The first week of April brought with it more than showers; it also brought an employer-friendly ruling from the Supreme Court of the United States (“SCOTUS”) regarding overtime pay exemptions!

In Encino Motorcars, LLC v. Navarro et al. (US 16–1362 4/2/18), current and former service advisors at Encino Motorcars, LLC (“Encino Motorcars”), a car dealership in California, sued Encino Motorcars for backpay in 2012, claiming that it had violated the Fair Labor Standards Act (“FLSA”) by misclassifying them as exempt from overtime pay.

The FLSA exempts “any salesman, partsman, or mechanic primarily engaged in selling or servicing automobiles” from overtime pay. Service advisors do not fit neatly into any of these three categories, as their role, both in this case and generally throughout the automotive industry, was to greet customers upon arrival, listen to customers’ concerns about their vehicles, assess the repair and maintenance needs, suggest services, and provide estimates, among other tasks. Employers have argued that service advisors are similar to salesman and therefore are properly exempt while plaintiff attorneys have argued that they do not fit the definition of the exemption.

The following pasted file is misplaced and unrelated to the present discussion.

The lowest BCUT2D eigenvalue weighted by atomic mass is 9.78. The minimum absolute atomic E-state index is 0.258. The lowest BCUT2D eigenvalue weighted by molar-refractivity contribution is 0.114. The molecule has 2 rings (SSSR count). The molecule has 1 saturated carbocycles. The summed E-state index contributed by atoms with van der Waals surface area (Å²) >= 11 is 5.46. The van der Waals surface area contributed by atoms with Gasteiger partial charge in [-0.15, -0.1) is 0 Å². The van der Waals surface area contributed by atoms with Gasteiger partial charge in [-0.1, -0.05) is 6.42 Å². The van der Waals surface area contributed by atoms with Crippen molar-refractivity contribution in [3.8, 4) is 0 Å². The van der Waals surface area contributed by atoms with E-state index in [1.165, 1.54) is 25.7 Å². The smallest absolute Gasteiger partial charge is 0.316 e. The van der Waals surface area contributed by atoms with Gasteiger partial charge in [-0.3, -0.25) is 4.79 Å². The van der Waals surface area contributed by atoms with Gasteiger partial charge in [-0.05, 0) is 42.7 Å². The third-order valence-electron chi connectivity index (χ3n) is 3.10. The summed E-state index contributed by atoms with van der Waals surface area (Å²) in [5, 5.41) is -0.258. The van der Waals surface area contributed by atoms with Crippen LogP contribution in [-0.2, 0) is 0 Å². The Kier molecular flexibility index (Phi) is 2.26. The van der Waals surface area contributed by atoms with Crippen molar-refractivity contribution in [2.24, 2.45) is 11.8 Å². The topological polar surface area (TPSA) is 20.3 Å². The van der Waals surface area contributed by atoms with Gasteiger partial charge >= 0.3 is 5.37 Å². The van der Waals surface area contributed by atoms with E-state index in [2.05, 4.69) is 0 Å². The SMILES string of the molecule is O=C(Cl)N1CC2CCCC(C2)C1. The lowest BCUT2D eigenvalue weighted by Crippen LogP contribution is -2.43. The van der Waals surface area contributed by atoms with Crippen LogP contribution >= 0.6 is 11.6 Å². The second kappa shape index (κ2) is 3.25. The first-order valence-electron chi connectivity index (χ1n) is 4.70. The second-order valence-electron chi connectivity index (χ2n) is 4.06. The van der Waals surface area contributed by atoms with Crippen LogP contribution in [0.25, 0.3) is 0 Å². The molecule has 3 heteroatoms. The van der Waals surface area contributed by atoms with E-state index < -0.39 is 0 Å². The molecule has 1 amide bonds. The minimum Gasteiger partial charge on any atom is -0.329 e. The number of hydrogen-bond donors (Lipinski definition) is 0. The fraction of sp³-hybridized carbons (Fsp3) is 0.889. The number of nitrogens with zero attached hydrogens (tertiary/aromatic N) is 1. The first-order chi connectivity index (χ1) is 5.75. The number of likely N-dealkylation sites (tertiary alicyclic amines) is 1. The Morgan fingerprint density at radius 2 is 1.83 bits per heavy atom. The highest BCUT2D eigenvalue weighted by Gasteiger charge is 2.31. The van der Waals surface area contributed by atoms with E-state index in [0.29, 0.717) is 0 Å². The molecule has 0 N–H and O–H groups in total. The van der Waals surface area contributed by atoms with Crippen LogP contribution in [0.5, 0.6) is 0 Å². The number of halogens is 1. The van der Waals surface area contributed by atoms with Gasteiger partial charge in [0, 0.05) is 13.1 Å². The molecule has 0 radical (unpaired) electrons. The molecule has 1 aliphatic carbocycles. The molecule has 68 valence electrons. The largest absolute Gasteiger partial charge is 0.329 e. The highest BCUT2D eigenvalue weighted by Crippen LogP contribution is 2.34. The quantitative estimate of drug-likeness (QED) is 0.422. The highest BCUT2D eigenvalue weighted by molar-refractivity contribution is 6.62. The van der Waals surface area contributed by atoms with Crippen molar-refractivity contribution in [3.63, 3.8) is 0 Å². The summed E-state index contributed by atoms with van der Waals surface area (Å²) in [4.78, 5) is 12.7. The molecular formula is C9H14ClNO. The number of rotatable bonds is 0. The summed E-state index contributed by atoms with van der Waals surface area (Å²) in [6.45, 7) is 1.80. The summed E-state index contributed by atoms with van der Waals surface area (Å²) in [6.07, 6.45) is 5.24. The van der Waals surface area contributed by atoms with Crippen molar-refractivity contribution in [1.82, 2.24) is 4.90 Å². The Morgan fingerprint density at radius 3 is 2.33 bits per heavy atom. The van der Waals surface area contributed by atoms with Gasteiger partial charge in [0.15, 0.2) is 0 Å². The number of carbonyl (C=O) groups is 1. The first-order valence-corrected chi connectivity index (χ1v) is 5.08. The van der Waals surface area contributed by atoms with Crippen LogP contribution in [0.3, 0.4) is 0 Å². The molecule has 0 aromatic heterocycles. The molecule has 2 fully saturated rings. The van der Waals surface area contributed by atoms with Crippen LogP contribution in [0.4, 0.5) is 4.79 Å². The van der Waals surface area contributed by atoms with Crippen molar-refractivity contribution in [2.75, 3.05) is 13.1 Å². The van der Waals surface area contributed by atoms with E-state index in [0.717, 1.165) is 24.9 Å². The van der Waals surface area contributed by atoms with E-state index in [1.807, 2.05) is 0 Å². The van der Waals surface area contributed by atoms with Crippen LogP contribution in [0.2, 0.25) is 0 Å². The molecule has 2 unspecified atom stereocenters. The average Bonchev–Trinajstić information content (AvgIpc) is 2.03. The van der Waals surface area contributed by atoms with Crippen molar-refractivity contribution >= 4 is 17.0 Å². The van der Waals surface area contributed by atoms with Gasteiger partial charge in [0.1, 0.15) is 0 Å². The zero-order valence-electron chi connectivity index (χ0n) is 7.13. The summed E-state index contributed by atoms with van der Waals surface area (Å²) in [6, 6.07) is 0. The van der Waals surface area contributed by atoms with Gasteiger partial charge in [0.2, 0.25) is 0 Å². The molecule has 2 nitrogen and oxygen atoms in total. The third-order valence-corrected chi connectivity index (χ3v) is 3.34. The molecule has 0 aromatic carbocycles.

The district court dismissed the plaintiffs’ claim, concluding that a service advisor is a “salesman…engaged in…servicing automobiles” and is therefore exempt from overtime under the FLSA. On appeal, the Ninth Circuit disagreed and concluded that the exemption does not include service advisors, deferring to a 2011 Obama-era DOL rule that specifically excluded service advisors from overtime pay exemption because they do not service automobiles personally.

In a narrow 5-4 opinion, SCOTUS overturned the Ninth Circuit’s decision and sided with the district court.  SCOTUS held that service advisors are indeed exempt from overtime pay as salesmen under the FLSA. In a dissenting opinion, Justice Ginsburg argued that the term “salesmen” was meant to cover only employees who sold automobiles to customers and that it was not intended to include those who sold services to customers.  Justice Ginsburg also noted that the majority’s ruling represented a massive departure from precedent, as it allegedly rejected the long-held principle of “narrowly construing” FLSA exemptions.


SCOTUS’ employer-friendly decision in this case shines a hopeful light on future employment-related rulings. However, its immediate consequences are rather specific and limited – service advisors are officially exempt from overtime under the FLSA.

If you find yourself facing allegations of misclassification, please contact the experts at The Saqui Law Group.

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